Malevolent Republic: A Short History of the New India
INDIA IS AN IMPROBABLE NATION.’
Under Narendra Modi and the Bharatiya Janata Party, India has undergone the most total transformation since 1991. The ‘invisible threads’ Nehru said held together an improbable union divided by language, religion and ethnicity have snapped under the burden of Modi’s Hindu-supremacist rule.
In this blistering critique of post-Independence India from Nehru to Modi, K.S. Komireddi charts the unsound course of Indian nationalism: its cowardly concessions to the Hindu right, convenient distortions of India’s past and demeaning bribes to India’s minorities. He argues that the missteps of the nation’s founders, the mistakes of Nehru, the betrayals of his daughter and her sons, the anti-democratic fetish for technocracy inaugurated by Narasimha Rao and carried to the extremes by Manmohan Singh—all of them laid down the road on which Hindu nationalists rode to absolute power.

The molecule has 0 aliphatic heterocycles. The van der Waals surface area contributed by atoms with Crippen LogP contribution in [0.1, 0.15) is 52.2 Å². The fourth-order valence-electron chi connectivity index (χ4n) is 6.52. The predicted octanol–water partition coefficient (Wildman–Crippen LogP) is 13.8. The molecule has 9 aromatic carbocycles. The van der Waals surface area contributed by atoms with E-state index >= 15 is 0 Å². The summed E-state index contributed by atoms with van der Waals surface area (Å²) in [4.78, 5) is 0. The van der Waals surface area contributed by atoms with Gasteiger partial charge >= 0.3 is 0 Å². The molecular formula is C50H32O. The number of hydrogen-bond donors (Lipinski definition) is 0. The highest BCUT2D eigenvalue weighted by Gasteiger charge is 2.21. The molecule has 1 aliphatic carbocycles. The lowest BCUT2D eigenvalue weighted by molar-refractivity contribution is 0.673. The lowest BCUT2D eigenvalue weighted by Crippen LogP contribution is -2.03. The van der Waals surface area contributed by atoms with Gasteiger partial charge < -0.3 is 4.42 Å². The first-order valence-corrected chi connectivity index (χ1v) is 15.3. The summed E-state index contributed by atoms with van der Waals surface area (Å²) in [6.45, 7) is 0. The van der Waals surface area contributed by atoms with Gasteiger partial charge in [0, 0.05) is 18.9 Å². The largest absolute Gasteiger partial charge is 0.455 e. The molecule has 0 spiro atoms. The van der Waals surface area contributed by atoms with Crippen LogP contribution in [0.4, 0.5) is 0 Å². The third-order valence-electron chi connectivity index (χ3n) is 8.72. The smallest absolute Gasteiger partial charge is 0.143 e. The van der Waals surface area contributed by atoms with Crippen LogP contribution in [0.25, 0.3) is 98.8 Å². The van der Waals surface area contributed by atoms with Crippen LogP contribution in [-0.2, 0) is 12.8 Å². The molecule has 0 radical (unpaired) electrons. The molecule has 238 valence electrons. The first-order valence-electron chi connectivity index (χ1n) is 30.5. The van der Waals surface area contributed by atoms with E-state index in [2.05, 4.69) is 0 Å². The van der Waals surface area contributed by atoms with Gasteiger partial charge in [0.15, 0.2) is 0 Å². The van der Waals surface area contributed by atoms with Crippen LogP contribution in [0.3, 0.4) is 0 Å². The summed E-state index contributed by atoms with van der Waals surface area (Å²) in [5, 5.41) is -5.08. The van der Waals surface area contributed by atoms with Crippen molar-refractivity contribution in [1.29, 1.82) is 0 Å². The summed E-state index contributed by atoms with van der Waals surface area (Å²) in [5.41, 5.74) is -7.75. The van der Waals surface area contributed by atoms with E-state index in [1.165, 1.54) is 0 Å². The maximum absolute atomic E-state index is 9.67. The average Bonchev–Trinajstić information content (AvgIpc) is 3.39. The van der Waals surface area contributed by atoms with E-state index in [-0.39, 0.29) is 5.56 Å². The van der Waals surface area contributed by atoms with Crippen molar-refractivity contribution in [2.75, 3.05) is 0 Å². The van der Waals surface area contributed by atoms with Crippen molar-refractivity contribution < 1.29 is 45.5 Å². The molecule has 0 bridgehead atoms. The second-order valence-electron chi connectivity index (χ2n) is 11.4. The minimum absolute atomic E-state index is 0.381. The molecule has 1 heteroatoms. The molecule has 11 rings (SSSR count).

Hindu bigotry, ennobled under Modi as a healthy form of self-assertion, has reopened old fissures that threaten to devour India’s hard-won unity. Yet bad times have also smashed the citizenly complacency that brought India to this point. There are multitudes who now realise how extraordinary and brave the idea of India was to begin with; there is a resurgent struggle against its extinction, and the assertion of new voices to wrest the republic from the forces of religious majoritarianism.
A short history of the modern Indian nation, Malevolent Republic is also an impassioned plea for India’s reclamation.